A quick refresher (before I rush out of town), drawing from earlier posts of mine:
The issue in this case—on which the Supreme Court has just granted review of a ruling in favor of the Obama administration—is whether the provision of Obamacare that authorizes tax credits for insurance purchased on an exchange “established by the State under section 1311” doesn’t authorize tax credits for insurance purchased on an exchange established by the federal government.
Those who maintain that the text can’t be read to mean what it says argue that such a reading would produce absurd results. But leading Obamacare architect (and MIT economist) Jonathan Gruber embraced this exact reading and explained why it was sensible. Specifically, in a January 2012 presentation, Gruber said:
[S]o these health-insurance Exchanges … will be these new shopping places and they’ll be the place that people go to get their subsidies for health insurance. In the law, it says if the states don’t provide them, the federal backstop will. The federal government has been sort of slow in putting out its backstop, I think partly because they want to sort of squeeze the states to do it. I think what’s important to remember politically about this, is if you’re a state and you don’t set up an Exchange, that means your citizens don’t get their tax credits. But your citizens still pay the taxes that support this bill. So you’re essentially saying to your citizens, you’re going to pay all the taxes to help all the other states in the country. I hope that’s a blatant enough political reality that states will get their act together and realize there are billions of dollars at stake here in setting up these Exchanges, and that they’ll do it.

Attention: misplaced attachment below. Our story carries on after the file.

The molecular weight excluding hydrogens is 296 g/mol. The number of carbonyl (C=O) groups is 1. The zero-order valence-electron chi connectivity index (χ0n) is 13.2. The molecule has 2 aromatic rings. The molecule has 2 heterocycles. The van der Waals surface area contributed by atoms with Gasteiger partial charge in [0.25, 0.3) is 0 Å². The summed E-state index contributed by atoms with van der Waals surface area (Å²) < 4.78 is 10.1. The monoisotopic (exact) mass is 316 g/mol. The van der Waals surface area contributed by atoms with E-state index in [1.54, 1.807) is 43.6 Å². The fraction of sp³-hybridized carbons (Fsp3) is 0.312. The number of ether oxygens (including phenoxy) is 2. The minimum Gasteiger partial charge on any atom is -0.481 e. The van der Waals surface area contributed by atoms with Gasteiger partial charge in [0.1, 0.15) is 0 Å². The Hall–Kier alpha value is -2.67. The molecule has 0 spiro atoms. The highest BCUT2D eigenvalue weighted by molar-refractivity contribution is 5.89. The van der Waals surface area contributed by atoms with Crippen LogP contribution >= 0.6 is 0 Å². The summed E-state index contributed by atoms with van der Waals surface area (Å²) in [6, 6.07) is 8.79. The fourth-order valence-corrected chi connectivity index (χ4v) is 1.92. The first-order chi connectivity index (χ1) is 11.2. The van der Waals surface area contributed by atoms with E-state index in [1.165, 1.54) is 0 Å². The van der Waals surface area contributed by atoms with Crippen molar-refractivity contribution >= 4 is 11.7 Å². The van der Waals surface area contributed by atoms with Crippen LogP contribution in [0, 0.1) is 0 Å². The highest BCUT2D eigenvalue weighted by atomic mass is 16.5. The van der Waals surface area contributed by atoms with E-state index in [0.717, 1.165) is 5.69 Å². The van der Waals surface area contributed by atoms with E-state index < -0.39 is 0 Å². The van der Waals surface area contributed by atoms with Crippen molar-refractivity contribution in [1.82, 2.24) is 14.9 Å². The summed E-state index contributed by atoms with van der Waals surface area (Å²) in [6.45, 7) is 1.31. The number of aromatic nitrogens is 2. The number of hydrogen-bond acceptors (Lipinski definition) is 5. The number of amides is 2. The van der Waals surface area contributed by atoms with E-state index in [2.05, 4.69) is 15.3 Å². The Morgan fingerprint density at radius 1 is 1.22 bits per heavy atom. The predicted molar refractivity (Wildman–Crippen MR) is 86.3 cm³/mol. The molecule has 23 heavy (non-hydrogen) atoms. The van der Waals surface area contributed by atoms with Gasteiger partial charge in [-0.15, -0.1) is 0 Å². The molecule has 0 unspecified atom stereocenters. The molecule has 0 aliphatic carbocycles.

Cato’s Michael Cannon, who (with Jonathan Adler) has spearheaded the challenges, provided a video of Gruber’s remarks here. And, as Gruber tried to run away from his comments, John Sexton and Peter Suderman highlighted similar comments by Gruber on another occasion.
Contrary to the silly claims on the Left, the issue in this case does not involve a typo. (Congress spelled “State” correctly.) It instead involves whether rampant purposivism can render clear text irrelevant, even when that text is consistent with a plausible account of Congress’s purposes.